SANTA CLARA, Calif. — Pity the poor law school graduate, staying in the office into the wee hours, until his or her eyes are blurry, reading through page after page of horribly boring — and horribly important — legal contracts.
You can imagine that, at some point, a young lawyer would start to fantasize about using a computer to summarize those contracts instead of burning the midnight oil.
That’s exactly what the founders of eBrevia did. The company, which launched today at the DEMO Fall 2012 conference here in the heart of Silicon Valley, uses machine learning to automatically summarize contracts and other legal documents.
“We’ve spent many nights as corporate attorneys scanning computer screens at 3 a.m. to extract and summarize legal provisions as part of due diligence in mergers and acquisitions,” founder and chief executive Ned Gannon told VentureBeat. “We have literally felt the ‘pain’ of the process ourselves.” Now, Gannon and his cofounders hope, they can help law firms and legal departments cut costs and save time by semi-automating the contract examination process.
People who use eBrevia’s web-based eDiligence Accelerator service specify what kinds of provisions they’re looking for. They upload legal documents and, in return, receive a summary chart that shows all the uploaded documents along with a more detailed template for each document, with special attention to the provisions that the user is looking for. Readers can easily move back and forth between the summary, the document templates, and the original documents, Gannon said.
The software uses machine learning to improve its summaries and charts as time goes on.
“It is exciting that the software gets smarter and smarter with the more examples it sees,” Gannon said.
Not everyone is so enthusiastic, however. Onstage at DEMO, American Express Ventures managing partner Harshul Sanghi said, “There’s a reason these documents are as long as they are … The devil is in the details. I’m not sure you can shorten that.”
True Ventures founder Tony COnrad concurred, saying, “I love their technology, but I don’t think legal is the place to use it.”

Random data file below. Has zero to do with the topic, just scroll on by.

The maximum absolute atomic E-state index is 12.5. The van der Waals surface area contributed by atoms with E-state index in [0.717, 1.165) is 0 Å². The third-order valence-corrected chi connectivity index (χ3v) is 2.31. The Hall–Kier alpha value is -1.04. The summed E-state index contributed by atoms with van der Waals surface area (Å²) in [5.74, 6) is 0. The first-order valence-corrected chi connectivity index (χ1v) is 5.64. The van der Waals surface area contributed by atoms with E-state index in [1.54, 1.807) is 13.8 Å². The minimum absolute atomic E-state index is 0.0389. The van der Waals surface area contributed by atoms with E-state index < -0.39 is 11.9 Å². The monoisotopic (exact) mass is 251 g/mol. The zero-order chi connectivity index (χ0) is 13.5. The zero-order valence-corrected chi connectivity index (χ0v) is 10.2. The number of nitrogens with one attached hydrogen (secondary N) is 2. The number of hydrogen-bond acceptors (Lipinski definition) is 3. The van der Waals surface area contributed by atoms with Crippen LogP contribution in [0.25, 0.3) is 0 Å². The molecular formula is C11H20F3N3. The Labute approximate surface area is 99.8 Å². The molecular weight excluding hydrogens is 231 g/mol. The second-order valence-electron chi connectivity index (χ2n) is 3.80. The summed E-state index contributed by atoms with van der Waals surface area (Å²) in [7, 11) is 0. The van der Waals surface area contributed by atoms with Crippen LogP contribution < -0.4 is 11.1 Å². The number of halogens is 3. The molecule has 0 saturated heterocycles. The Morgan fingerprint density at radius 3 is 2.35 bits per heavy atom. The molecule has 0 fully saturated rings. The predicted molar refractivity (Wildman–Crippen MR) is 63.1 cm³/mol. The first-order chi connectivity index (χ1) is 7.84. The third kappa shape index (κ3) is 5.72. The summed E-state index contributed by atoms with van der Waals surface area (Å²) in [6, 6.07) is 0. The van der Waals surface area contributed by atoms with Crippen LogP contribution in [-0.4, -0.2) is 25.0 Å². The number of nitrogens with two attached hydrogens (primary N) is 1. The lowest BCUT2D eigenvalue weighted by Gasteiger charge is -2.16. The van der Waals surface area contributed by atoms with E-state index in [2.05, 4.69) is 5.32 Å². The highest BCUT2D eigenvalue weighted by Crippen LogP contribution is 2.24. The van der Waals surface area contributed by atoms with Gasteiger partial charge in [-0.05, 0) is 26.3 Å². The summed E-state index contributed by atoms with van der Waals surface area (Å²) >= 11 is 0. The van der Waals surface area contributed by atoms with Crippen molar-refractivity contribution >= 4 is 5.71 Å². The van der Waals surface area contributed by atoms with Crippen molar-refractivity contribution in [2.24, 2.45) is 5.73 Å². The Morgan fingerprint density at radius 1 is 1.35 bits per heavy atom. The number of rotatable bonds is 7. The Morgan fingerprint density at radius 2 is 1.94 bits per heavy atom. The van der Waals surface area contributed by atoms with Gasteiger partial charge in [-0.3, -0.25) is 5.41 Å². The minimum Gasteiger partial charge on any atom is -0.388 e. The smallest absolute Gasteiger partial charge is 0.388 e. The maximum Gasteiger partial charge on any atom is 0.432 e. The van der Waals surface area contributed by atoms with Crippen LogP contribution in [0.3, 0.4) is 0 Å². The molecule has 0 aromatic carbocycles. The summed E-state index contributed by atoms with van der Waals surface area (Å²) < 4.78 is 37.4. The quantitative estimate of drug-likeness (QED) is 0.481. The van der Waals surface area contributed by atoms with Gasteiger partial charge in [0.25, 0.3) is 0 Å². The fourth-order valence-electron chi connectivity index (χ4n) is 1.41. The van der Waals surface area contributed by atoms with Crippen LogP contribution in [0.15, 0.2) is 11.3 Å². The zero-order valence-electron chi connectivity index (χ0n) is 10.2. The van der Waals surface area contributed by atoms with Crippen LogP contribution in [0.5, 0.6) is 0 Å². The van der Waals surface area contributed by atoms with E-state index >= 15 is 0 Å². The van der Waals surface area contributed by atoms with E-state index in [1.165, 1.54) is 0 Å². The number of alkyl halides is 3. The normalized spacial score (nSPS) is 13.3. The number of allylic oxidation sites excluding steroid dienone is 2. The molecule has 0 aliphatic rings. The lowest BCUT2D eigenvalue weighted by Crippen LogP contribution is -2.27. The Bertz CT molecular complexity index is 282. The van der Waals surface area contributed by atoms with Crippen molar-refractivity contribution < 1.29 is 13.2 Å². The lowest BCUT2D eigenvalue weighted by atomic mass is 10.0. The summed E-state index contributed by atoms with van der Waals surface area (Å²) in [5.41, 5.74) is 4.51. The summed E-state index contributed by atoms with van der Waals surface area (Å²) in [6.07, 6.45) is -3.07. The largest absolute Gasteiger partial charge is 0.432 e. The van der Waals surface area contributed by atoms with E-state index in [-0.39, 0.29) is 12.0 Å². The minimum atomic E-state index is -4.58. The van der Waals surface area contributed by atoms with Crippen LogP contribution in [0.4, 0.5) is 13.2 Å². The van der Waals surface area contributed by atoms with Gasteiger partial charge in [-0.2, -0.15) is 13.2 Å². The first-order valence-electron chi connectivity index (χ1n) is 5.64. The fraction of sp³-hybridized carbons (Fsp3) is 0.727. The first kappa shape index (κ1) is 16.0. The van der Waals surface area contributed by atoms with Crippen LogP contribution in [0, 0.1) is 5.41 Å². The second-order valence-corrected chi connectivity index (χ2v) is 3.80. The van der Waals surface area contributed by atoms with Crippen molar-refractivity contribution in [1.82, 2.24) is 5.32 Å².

The company hasn’t settled on exact pricing yet but plans to give its customers — primarily law firms and corporate legal departments — a choice between per-document and monthly subscription fees.
After the launch of its eDiligence Accelerator product, the company plans to launch products for contract management, document drafting, and consumer applications. Whether it succeeds in doing that will depend on how well its summaries work. It’s hard to imagine natural language analysis that’s capable of outstripping the contextual knowledge and legal savvy of even the most exhausted lawyer. But perhaps with enough raw data and a well-defined subject area, eBrevia will help save lawyers time — even if it doesn’t eliminate the need for them.
Gannon and cofounder Adam Nguyen started eBrevia in July, 2011. The company is based in Stamford, Conn. Its presentation at DEMO is the prize for winning a national contest sponsored by Startup America and DEMO. It is funded by its founders, with the addition of the $25,000 Startup America/DEMO prize.
“Connecticut has a strong and growing entrepreneurial ecosystem, and we’re thrilled to represent the state in the Startup America/DEMO Competition,” Gannon said.
The founders are now seeking $400,000 in seed funding.
eBrevia is one of more than 75 companies chosen by VentureBeat to launch at the DEMO Fall 2012 event taking place this week in Silicon Valley. After we make our selections, the chosen companies pay a fee to present. Our coverage of them remains objective.
Photo credit: eBrevia. From Left to right: Ned Gannon, Jake Mundt, Adam Nguyen.
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